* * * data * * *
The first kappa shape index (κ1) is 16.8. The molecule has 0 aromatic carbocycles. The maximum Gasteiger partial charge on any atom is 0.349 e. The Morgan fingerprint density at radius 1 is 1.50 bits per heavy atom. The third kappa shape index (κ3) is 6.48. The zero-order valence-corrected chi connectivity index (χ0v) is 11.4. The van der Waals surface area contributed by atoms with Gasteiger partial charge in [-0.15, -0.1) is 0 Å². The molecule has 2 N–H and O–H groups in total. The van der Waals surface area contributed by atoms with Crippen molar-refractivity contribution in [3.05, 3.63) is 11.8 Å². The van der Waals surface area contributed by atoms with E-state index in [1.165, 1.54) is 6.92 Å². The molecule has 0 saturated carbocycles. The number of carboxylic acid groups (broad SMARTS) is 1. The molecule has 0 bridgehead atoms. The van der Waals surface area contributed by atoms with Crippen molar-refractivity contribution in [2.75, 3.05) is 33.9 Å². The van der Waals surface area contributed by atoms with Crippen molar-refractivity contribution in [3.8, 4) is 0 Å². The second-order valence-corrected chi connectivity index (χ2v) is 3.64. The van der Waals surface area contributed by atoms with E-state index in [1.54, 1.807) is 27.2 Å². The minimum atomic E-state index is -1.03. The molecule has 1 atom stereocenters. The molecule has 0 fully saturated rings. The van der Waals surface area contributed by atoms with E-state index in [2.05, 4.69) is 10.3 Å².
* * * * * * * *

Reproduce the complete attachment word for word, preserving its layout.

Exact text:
The first kappa shape index (κ1) is 16.8. The molecule has 0 aromatic carbocycles. The maximum Gasteiger partial charge on any atom is 0.349 e. The Morgan fingerprint density at radius 1 is 1.50 bits per heavy atom. The third kappa shape index (κ3) is 6.48. The zero-order valence-corrected chi connectivity index (χ0v) is 11.4. The van der Waals surface area contributed by atoms with Gasteiger partial charge in [-0.15, -0.1) is 0 Å². The molecule has 2 N–H and O–H groups in total. The van der Waals surface area contributed by atoms with Crippen molar-refractivity contribution in [3.05, 3.63) is 11.8 Å². The van der Waals surface area contributed by atoms with E-state index in [1.165, 1.54) is 6.92 Å². The molecule has 0 saturated carbocycles. The number of carboxylic acid groups (broad SMARTS) is 1. The molecule has 0 bridgehead atoms. The van der Waals surface area contributed by atoms with Crippen molar-refractivity contribution in [2.75, 3.05) is 33.9 Å². The van der Waals surface area contributed by atoms with Crippen molar-refractivity contribution in [3.8, 4) is 0 Å². The second-order valence-corrected chi connectivity index (χ2v) is 3.64. The van der Waals surface area contributed by atoms with E-state index in [1.54, 1.807) is 27.2 Å². The minimum atomic E-state index is -1.03. The molecule has 1 atom stereocenters. The molecule has 0 fully saturated rings. The van der Waals surface area contributed by atoms with E-state index in [2.05, 4.69) is 10.3 Å².